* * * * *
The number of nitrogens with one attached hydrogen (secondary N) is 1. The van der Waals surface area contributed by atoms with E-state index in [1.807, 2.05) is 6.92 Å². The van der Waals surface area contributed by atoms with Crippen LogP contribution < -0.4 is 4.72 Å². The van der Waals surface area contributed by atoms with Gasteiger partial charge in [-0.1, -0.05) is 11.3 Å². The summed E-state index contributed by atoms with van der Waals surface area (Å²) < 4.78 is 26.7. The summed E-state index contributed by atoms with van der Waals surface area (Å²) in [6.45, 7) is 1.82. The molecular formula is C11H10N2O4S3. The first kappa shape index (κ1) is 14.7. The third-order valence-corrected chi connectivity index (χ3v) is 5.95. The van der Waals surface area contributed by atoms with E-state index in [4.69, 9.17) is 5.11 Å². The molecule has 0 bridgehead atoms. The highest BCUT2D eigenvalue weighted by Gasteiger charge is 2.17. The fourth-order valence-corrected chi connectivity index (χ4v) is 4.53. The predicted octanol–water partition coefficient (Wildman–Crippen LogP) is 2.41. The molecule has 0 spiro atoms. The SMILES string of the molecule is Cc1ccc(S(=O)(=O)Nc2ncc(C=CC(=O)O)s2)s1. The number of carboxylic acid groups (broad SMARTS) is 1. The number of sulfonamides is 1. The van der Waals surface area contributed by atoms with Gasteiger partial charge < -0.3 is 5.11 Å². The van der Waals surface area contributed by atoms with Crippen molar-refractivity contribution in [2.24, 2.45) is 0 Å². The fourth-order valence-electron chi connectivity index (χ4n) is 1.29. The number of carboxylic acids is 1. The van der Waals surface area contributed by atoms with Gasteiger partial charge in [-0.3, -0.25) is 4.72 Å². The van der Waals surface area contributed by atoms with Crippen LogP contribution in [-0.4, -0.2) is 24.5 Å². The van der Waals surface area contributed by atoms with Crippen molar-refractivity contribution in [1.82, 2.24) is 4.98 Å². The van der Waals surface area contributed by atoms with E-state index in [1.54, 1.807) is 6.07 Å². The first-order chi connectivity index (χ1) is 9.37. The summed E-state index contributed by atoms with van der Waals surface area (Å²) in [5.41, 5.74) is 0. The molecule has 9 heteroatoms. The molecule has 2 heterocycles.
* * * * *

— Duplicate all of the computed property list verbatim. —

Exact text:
The number of nitrogens with one attached hydrogen (secondary N) is 1. The van der Waals surface area contributed by atoms with E-state index in [1.807, 2.05) is 6.92 Å². The van der Waals surface area contributed by atoms with Crippen LogP contribution < -0.4 is 4.72 Å². The van der Waals surface area contributed by atoms with Gasteiger partial charge in [-0.1, -0.05) is 11.3 Å². The summed E-state index contributed by atoms with van der Waals surface area (Å²) < 4.78 is 26.7. The summed E-state index contributed by atoms with van der Waals surface area (Å²) in [6.45, 7) is 1.82. The molecular formula is C11H10N2O4S3. The first kappa shape index (κ1) is 14.7. The third-order valence-corrected chi connectivity index (χ3v) is 5.95. The van der Waals surface area contributed by atoms with E-state index in [4.69, 9.17) is 5.11 Å². The molecule has 0 bridgehead atoms. The highest BCUT2D eigenvalue weighted by Gasteiger charge is 2.17. The fourth-order valence-corrected chi connectivity index (χ4v) is 4.53. The predicted octanol–water partition coefficient (Wildman–Crippen LogP) is 2.41. The molecule has 0 spiro atoms. The SMILES string of the molecule is Cc1ccc(S(=O)(=O)Nc2ncc(C=CC(=O)O)s2)s1. The number of carboxylic acid groups (broad SMARTS) is 1. The number of sulfonamides is 1. The van der Waals surface area contributed by atoms with Gasteiger partial charge < -0.3 is 5.11 Å². The van der Waals surface area contributed by atoms with Crippen molar-refractivity contribution in [2.24, 2.45) is 0 Å². The fourth-order valence-electron chi connectivity index (χ4n) is 1.29. The number of carboxylic acids is 1. The van der Waals surface area contributed by atoms with Gasteiger partial charge in [-0.3, -0.25) is 4.72 Å². The van der Waals surface area contributed by atoms with Crippen LogP contribution in [-0.4, -0.2) is 24.5 Å². The van der Waals surface area contributed by atoms with Crippen molar-refractivity contribution in [1.82, 2.24) is 4.98 Å². The van der Waals surface area contributed by atoms with E-state index in [1.54, 1.807) is 6.07 Å². The first-order chi connectivity index (χ1) is 9.37. The summed E-state index contributed by atoms with van der Waals surface area (Å²) in [5.41, 5.74) is 0. The molecule has 9 heteroatoms. The molecule has 2 heterocycles.